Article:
It should always be remembered that these `real essences' are always the real essences of particular things. While we can intellectually distinguish the idea of the essence or form of a particular from the idea of that particular thing, that does not mean that the essence or form actually exists apart from that particular object in the world. The real essence is present only so long as the object continues to exist.     They are not the `essences' of the medieval neo-Aristoteleanism heavily tinged with neo-Platonism, of which a certain number were supposed, `according to which all natural things are made and wherein they do exactly every one of them partake, and so become this or that species', as Locke 9.10 described the notion. The idea in the present enquiry is not of any such `natural essences' apart from particulars, but of the (essential) natures of particulars. We want to describe the nature which includes what a particular thing is, the principle of any changes it may go through, and that by which it may be intelligible to us.


9.4.4 Elements

We have above that the ultimate substances are really forms of potentiality, or `forms of propensity' to give a more commonly used description.   This is a extension of Aristotle's approach (described in section 3.3) if we take `propensity' to be his underlying matter. His general principle about elements is that they are the underlying matter in forms of combinations of prime qualities.   As in Wallace [1967], the elements are thus the underlying propensity in forms described by combinations of prime qualities, and these basic qualities could be electric charge, spin, `quark colour', etc.   The elements, therefore, could reasonably be the different kinds of electrons and quarks. Aristotle's natures and potentialities of the elements could be explained as the different operations of their particular forms of propensity.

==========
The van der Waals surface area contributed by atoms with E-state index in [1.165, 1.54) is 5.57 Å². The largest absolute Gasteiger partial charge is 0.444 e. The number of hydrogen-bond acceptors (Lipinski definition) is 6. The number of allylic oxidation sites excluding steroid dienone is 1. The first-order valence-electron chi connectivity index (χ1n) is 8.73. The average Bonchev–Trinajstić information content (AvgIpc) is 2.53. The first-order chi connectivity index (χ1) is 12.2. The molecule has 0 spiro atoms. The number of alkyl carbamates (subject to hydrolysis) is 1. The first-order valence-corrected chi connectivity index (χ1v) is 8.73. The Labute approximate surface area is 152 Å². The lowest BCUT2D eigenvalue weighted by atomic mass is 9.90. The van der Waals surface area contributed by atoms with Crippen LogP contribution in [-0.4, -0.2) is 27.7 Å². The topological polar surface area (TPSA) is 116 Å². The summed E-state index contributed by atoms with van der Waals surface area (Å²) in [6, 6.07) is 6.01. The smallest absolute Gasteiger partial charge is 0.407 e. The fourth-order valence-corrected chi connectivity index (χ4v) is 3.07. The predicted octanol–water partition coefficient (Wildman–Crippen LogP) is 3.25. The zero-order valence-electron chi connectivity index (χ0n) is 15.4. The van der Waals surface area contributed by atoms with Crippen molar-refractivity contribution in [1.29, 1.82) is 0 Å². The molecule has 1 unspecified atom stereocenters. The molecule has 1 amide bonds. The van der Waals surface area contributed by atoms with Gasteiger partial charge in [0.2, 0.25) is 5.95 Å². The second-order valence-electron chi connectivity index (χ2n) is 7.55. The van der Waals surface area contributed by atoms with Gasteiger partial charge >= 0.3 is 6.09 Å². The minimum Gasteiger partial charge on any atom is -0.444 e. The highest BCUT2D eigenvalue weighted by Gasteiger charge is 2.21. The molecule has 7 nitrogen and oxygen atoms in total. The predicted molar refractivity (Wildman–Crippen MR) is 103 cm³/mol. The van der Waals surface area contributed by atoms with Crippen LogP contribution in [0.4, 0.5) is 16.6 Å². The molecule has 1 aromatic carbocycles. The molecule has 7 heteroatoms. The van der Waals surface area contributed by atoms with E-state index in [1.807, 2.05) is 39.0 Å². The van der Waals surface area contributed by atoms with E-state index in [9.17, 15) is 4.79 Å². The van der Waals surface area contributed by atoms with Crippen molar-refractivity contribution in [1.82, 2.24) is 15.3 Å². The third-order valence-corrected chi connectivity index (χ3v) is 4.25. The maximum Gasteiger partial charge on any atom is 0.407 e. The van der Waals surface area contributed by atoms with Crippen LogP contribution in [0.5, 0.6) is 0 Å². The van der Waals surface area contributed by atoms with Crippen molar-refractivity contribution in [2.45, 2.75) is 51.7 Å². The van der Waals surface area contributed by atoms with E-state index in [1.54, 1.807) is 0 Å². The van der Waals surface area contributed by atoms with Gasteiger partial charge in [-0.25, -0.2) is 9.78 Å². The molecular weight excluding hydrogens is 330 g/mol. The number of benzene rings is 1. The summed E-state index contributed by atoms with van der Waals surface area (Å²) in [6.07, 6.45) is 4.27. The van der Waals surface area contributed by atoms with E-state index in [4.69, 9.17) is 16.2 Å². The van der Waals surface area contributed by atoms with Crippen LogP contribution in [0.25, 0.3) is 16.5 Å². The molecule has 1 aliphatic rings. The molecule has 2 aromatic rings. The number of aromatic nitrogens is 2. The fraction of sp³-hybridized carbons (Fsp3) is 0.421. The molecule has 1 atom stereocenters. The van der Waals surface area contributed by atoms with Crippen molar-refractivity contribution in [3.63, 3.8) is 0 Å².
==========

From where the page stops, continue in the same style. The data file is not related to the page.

9.4.5 On Time and Change

To conclude this chapter, I should point out again a certain `unconventionality' about the logic of actualities and potentialities as it has developed. In classical physics, what are `actual' are the corpuscles themselves, but (for a variety of reasons) that view is no longer satisfactory. Now, the actualities produced after a change are not the new substances (for substances are forms of propensity), but are the `remains' of the previous propensities (the previously interacting substances) at previous places in space-time. That is, the actualities produced are always in the past region of space-time, compared to where there are propensities still operative. The effects of actualising, therefore, are not just in the past; it is just that the past is the only place where there can be pure actualities. The present places have a limited version of the previous propensities for events there, and so do not contain actualities (yet).

This is perhaps unconventional, even odd to some extent, but in no other way, I argue, can changes and actualising be intelligibly comprehended.   This view of actualising also makes it advisable that there be some indeterminism (no matter how small), in order to distinguish actualities from potentialities. If there is some indeterminism, then actualities (as fully determinate particulars) can be distinguished from potentialities (as partially determinate particular fields). Determinism could perhaps be accommodated, by introducing some other distinction between actualities and potentialities, but that would be an unwelcome complication to the story.

next up previous contents index
Next: 10. Quantum Substances Up: 9. A Theory of Previous: 9.3 Continuants (Substances) Which
Prof Ian Thompson


Author: I.J. Thompson (except as stated)